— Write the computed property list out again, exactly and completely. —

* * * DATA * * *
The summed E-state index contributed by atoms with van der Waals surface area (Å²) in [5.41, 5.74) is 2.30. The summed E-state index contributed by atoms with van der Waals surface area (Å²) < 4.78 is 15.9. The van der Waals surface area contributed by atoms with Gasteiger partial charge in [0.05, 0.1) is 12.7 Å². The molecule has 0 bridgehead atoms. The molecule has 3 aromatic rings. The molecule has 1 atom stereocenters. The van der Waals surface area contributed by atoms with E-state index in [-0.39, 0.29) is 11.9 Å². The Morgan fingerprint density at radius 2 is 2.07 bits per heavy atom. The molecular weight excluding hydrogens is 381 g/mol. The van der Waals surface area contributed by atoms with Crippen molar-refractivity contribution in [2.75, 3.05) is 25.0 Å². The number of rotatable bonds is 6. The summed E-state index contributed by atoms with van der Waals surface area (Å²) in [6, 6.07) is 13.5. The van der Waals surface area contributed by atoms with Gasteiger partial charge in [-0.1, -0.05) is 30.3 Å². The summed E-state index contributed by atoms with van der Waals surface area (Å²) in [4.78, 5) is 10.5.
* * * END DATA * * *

The summed E-state index contributed by atoms with van der Waals surface area (Å²) in [5.41, 5.74) is 2.30. The summed E-state index contributed by atoms with van der Waals surface area (Å²) < 4.78 is 15.9. The van der Waals surface area contributed by atoms with Gasteiger partial charge in [0.05, 0.1) is 12.7 Å². The molecule has 0 bridgehead atoms. The molecule has 3 aromatic rings. The molecule has 1 atom stereocenters. The van der Waals surface area contributed by atoms with E-state index in [-0.39, 0.29) is 11.9 Å². The Morgan fingerprint density at radius 2 is 2.07 bits per heavy atom. The molecular weight excluding hydrogens is 381 g/mol. The van der Waals surface area contributed by atoms with Crippen molar-refractivity contribution in [2.75, 3.05) is 25.0 Å². The number of rotatable bonds is 6. The summed E-state index contributed by atoms with van der Waals surface area (Å²) in [6, 6.07) is 13.5. The van der Waals surface area contributed by atoms with Gasteiger partial charge in [-0.1, -0.05) is 30.3 Å². The summed E-state index contributed by atoms with van der Waals surface area (Å²) in [4.78, 5) is 10.5.